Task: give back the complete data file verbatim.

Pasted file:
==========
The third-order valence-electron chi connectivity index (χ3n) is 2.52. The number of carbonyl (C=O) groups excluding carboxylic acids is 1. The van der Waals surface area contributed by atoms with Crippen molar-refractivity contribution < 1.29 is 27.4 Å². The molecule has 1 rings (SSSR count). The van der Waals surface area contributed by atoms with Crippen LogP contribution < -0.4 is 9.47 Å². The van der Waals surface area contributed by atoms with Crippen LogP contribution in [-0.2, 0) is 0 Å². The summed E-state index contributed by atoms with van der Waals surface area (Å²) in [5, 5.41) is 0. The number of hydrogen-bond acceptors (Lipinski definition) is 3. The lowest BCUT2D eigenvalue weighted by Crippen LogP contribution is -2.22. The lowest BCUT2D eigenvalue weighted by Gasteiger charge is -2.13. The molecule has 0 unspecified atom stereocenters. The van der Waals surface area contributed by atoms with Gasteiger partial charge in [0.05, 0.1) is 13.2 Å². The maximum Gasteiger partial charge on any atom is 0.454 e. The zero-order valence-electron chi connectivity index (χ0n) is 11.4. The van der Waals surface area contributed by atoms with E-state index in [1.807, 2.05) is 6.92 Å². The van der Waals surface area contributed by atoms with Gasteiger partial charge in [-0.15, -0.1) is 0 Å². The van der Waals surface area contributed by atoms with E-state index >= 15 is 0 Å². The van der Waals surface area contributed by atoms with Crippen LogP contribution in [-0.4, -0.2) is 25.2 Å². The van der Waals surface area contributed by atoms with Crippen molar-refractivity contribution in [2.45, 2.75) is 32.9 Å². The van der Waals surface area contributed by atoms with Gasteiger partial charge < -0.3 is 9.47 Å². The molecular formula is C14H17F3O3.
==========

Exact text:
The third-order valence-electron chi connectivity index (χ3n) is 2.52. The number of carbonyl (C=O) groups excluding carboxylic acids is 1. The van der Waals surface area contributed by atoms with Crippen molar-refractivity contribution < 1.29 is 27.4 Å². The molecule has 1 rings (SSSR count). The van der Waals surface area contributed by atoms with Crippen LogP contribution < -0.4 is 9.47 Å². The van der Waals surface area contributed by atoms with Crippen LogP contribution in [-0.2, 0) is 0 Å². The summed E-state index contributed by atoms with van der Waals surface area (Å²) in [5, 5.41) is 0. The number of hydrogen-bond acceptors (Lipinski definition) is 3. The lowest BCUT2D eigenvalue weighted by Crippen LogP contribution is -2.22. The lowest BCUT2D eigenvalue weighted by Gasteiger charge is -2.13. The molecule has 0 unspecified atom stereocenters. The van der Waals surface area contributed by atoms with Gasteiger partial charge in [0.05, 0.1) is 13.2 Å². The maximum Gasteiger partial charge on any atom is 0.454 e. The zero-order valence-electron chi connectivity index (χ0n) is 11.4. The van der Waals surface area contributed by atoms with E-state index in [1.807, 2.05) is 6.92 Å². The van der Waals surface area contributed by atoms with Gasteiger partial charge in [-0.15, -0.1) is 0 Å². The van der Waals surface area contributed by atoms with E-state index >= 15 is 0 Å². The van der Waals surface area contributed by atoms with Crippen LogP contribution in [-0.4, -0.2) is 25.2 Å². The van der Waals surface area contributed by atoms with Crippen molar-refractivity contribution in [2.45, 2.75) is 32.9 Å². The van der Waals surface area contributed by atoms with Gasteiger partial charge < -0.3 is 9.47 Å². The molecular formula is C14H17F3O3.